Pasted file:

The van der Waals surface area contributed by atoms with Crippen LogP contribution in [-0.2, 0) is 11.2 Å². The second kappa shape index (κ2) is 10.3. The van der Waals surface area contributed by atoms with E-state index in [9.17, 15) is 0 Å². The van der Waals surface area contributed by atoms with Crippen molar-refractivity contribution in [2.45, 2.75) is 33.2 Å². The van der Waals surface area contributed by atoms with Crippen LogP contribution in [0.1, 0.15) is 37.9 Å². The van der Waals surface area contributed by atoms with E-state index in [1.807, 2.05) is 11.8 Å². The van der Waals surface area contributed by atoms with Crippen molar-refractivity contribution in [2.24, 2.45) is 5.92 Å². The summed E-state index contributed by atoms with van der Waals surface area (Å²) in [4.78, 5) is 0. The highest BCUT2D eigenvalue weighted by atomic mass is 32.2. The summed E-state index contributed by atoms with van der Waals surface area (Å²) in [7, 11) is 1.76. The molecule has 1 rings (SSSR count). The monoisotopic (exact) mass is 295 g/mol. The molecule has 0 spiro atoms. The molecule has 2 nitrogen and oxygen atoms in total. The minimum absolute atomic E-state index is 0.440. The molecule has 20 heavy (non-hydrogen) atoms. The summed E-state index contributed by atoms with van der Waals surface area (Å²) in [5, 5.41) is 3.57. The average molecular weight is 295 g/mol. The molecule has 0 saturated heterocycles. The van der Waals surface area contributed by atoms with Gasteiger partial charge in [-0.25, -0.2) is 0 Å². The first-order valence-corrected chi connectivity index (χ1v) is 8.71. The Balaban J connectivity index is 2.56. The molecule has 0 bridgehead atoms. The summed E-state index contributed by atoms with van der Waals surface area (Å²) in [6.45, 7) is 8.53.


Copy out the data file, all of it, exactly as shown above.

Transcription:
The van der Waals surface area contributed by atoms with Crippen LogP contribution in [-0.2, 0) is 11.2 Å². The second kappa shape index (κ2) is 10.3. The van der Waals surface area contributed by atoms with E-state index in [9.17, 15) is 0 Å². The van der Waals surface area contributed by atoms with Crippen molar-refractivity contribution in [2.45, 2.75) is 33.2 Å². The van der Waals surface area contributed by atoms with Crippen LogP contribution in [0.1, 0.15) is 37.9 Å². The van der Waals surface area contributed by atoms with E-state index in [1.807, 2.05) is 11.8 Å². The van der Waals surface area contributed by atoms with Crippen molar-refractivity contribution in [2.24, 2.45) is 5.92 Å². The summed E-state index contributed by atoms with van der Waals surface area (Å²) in [4.78, 5) is 0. The highest BCUT2D eigenvalue weighted by atomic mass is 32.2. The summed E-state index contributed by atoms with van der Waals surface area (Å²) in [7, 11) is 1.76. The molecule has 1 rings (SSSR count). The monoisotopic (exact) mass is 295 g/mol. The molecule has 0 spiro atoms. The molecule has 2 nitrogen and oxygen atoms in total. The minimum absolute atomic E-state index is 0.440. The molecule has 20 heavy (non-hydrogen) atoms. The summed E-state index contributed by atoms with van der Waals surface area (Å²) in [5, 5.41) is 3.57. The average molecular weight is 295 g/mol. The molecule has 0 saturated heterocycles. The van der Waals surface area contributed by atoms with Gasteiger partial charge in [-0.25, -0.2) is 0 Å². The first-order valence-corrected chi connectivity index (χ1v) is 8.71. The Balaban J connectivity index is 2.56. The molecule has 0 bridgehead atoms. The summed E-state index contributed by atoms with van der Waals surface area (Å²) in [6.45, 7) is 8.53.